The Hard Romance Of Grief.
I admit it’s unexpected, but I find Grief romantic.
She gives me her undivided attention, but she’s bad-ass. A tiger-woman. Wounded-little-bird-woman. Wild frontier-woman with soft doe eyes and fishnet stockings. I never know what she’s going to do next.
Grief whispers in my ear, entices me to dig deeper into emotions than I want to go. Asks what I loved best about Evelyn, and twists the knife. “You don’t have that anymore, do you?” Then she slams me to the floor, walks out of the door.
Never a dull moment with her.
All I wanted was a fling, something to distract me for a month from the incessant battering of Death. I didn’t realize they were cousins and talked to each other behind closed doors.
I’m falling in love with her melancholy ways. She’s sexy and mysterious, but my god, so intense! When I finally straggle to bed, she crawls in beside, wanting to cuddle. But her skin is cold, and she stares. I don’t think she ever sleeps. Every night at 3 a.m. she wakes me to go party at the Bar of the Dead, a catacomb dive with morose skeletons listening to Tom Waits.
Push-me, pull-me. Whatever. She gets what she wants. A siren singing to my sailor, luring me to her crashing rocks. She’s manic. I’m depressive. We’re a great pair.
Grief strokes my hair, and listens as I pull out my heart in pieces and chunks. Pours another drink, says, “Tell me more.” But she has no memory, and tomorrow I’ll have to repeat my stories again.
She’s a roller-coaster ride through the dark with a 10-second loop.
She says suffering proves the depth of my love. I tell her to “Stuff it. I don’t need to prove anything to you!” She whacks me in the head. I call her names, she calls me worse. I apologize. It’s this way with us. But I could use less drama.
Grief is driving this big rig without brakes, and we’re barreling down the mountain highway so out of control that I scream until I pass out. When I wake up, she’s leaning over and says, “I will never leave you.” And I believe her. I have to. She’s all I have left.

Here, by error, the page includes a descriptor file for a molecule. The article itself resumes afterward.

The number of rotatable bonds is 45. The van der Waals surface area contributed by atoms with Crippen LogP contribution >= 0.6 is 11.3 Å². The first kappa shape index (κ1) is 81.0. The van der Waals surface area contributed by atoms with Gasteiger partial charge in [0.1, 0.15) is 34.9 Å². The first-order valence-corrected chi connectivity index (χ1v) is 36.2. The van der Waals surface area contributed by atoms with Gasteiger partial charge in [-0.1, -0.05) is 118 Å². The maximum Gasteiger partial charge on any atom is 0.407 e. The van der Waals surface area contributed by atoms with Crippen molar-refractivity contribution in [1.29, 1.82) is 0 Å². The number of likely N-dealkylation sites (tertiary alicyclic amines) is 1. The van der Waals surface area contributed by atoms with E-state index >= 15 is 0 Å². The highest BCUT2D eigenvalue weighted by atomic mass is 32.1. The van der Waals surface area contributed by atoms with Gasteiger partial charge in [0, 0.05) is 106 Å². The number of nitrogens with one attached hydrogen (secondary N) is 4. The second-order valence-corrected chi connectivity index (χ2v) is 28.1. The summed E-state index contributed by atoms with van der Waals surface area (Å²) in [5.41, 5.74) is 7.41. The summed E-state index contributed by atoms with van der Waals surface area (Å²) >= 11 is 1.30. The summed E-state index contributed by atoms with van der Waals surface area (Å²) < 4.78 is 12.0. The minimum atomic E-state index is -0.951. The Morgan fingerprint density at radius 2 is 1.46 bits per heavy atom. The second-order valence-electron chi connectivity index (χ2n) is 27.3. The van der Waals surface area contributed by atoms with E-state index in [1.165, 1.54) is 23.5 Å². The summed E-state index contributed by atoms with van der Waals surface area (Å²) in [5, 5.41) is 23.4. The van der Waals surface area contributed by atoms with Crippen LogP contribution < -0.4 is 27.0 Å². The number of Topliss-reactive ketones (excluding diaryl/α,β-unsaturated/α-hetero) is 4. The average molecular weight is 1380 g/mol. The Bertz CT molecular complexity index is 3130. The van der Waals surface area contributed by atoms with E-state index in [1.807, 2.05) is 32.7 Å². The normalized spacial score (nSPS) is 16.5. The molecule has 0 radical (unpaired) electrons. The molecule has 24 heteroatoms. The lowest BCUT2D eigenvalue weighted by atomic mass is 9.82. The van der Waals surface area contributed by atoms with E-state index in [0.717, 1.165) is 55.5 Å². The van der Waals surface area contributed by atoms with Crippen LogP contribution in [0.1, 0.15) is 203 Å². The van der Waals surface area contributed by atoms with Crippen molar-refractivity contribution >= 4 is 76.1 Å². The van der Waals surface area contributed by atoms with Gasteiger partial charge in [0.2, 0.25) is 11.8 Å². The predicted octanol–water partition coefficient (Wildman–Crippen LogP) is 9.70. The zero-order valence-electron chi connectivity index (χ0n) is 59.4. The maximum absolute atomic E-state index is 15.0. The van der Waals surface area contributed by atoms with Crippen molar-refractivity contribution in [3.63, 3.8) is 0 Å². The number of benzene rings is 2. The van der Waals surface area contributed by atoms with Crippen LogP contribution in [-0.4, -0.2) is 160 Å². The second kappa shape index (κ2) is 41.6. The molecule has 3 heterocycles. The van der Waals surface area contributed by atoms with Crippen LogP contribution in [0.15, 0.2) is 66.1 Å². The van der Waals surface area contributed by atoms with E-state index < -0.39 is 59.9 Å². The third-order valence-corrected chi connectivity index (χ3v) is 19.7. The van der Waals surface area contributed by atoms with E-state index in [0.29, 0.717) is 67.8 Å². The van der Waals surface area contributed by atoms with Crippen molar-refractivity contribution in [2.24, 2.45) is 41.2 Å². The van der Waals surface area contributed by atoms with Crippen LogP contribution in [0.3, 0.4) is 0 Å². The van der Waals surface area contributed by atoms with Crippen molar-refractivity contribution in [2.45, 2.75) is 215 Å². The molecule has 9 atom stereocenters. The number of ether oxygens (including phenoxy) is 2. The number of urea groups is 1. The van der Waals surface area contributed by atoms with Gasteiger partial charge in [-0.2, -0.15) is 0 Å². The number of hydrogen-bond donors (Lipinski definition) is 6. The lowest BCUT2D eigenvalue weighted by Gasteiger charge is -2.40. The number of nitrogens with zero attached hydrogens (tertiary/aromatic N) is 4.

One day she goes out for cigarettes and whiskey, and is gone for an hour. I get a tattoo of her, but when she leaves again and doesn’t return, I think I’m so pathetic that even Grief doesn’t want to hang around.
A year later, after I’ve forgotten about her and have begun talking to other women, she sneaks up, whacks me behind the knees, and down I go, sobbing. I wail that I missed her, but she brushes me off. Tells me not to forget again. And she’s gone.
She drops by now and then, especially when our song comes on, and asks if I’ve thought about X or Q. I haven’t. So I make coffee. We discuss Q, then X, and I come to see what she was trying to help me understand a year ago.
I thought I loved Grief, but what I wanted was to feel not dead.
In honor of Helena, who releases the Wild in people.
Mark Liebenow writes about grief for the Huffington Post. His essays, poems, and reviews have been published in journals like Colorado Review, Hayden’s Ferry, Citron Review, Swink, Crab Orchard, DMQ Review, and Fifth Wednesday Journal. The author of four books, he has won the River Teeth Nonfiction Book Award, and the Chautauqua and Literal Latte’s essay awards. His work has been nominated for two Pushcart Prizes and named a notable essay by Best American Essays 2012. His account of hiking in Yosemite to deal with his wife’s death, Mountains of Light, was published by the University of Nebraska Press. You could contact Mark via his website.